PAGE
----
SUMMARY OF THE INVENTION

To resolve this problem, it is one objective of the present invention to provide an ink-jet recording device that can eliminate the accumulation of air bubbles at a filter member, and that can supply an adequate volume of ink to a recording head for printing.

To achieve the above objective, according to the present invention, an ink-jet recording device comprises:

a recording head for receiving ink fed along a first ink supply path and for ejecting ink droplets;

a second ink supply path along which ink from an ink cartridge is fed to the first ink supply path; and

a filter member interposed in a shared area between the first ink supply path and the second ink supply path,

wherein an ink lyophilic property is provided for the filter member so that air bubbles that contact the filter material form a contact angle at substantially a right angle.

Since air bubbles on the surface of a filter member form contact angles that are substantially right angles, meniscuses that are formed at the filter member are weak, so that air bubbles can easily pass through the filter member and proceed downstream.

BRIEF DESCRIPTION OF THE DRAWINGS

FIG. 1 is a cross-sectional view of a filter member of an ink-jet recording head according to one embodiment of the present invention.

FIG. 2 is an enlarged cross-sectional view of the filter member according to the embodiment.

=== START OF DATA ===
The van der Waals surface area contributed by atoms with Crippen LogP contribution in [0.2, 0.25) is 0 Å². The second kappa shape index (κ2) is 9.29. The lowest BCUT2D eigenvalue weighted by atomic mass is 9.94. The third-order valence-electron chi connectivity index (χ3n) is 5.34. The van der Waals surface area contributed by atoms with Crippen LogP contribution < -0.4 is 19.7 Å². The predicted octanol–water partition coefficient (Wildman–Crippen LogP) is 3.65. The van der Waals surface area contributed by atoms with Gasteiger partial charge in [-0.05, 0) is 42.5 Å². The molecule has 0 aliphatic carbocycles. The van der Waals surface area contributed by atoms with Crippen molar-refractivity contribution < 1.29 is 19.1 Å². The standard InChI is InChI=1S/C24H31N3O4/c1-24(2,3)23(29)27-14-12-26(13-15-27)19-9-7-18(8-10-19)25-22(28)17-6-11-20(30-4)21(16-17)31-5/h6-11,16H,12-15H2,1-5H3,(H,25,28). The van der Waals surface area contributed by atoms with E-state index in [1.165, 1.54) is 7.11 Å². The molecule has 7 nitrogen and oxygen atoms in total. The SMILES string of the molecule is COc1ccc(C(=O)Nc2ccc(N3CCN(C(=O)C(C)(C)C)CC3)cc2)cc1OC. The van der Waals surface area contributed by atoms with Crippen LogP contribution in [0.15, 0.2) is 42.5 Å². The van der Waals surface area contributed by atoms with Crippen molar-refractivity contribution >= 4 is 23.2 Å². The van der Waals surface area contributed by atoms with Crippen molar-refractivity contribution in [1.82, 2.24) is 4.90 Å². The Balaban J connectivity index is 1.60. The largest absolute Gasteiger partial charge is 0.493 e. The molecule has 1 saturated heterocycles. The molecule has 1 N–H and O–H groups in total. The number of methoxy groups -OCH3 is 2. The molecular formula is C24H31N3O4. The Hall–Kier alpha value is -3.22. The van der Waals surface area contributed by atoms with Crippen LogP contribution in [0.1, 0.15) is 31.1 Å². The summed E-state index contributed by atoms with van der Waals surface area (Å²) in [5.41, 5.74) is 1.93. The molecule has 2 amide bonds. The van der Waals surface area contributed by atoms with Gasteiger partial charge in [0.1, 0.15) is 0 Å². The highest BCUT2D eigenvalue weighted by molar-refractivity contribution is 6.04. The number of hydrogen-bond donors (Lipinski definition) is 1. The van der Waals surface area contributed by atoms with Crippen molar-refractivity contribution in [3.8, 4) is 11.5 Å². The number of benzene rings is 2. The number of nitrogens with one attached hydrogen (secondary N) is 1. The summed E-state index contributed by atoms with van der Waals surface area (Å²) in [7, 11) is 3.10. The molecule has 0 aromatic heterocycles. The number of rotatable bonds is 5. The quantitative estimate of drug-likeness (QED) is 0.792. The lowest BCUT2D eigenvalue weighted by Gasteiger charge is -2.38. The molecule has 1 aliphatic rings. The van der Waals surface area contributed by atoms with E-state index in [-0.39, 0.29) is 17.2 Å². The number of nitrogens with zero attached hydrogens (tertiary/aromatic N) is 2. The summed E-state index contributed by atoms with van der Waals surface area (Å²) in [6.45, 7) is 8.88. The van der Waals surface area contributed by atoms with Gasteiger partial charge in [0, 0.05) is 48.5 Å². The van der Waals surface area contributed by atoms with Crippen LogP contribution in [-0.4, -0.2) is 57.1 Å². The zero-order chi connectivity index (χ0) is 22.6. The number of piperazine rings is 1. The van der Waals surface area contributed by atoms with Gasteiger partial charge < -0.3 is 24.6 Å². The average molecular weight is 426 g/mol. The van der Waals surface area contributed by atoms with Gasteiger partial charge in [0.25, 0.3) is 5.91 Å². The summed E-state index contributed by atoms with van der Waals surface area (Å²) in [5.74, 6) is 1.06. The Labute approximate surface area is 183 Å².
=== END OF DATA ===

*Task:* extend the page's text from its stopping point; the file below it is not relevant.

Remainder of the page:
FIG. 3 is a diagram illustrating the movement of air bubbles captured at the filter member.

FIG. 4 is an enlarged cross-sectional view of another example filter member of the present invention.

FIGS. 5(I) to (III) are diagrams showing the procedures for fabricating the filter member.

FIG. 6 is a diagram illustrating the movement of air bubbles captured at the filter member.

FIG. 7 is a diagram showing an additional example filter member of the present invention.

FIGS. 8(I) to (III) are diagrams illustrating the movement of air bubbles captured at the filter member.

FIG. 9 is a cross-sectional view of another embodiment of the present invention.

FIGS. 10(a) and (b) are diagrams illustrating the movements of air bubbles captured at the filter member.

FIG. 11 is a cross-sectional view of an additional embodiment of the present invention.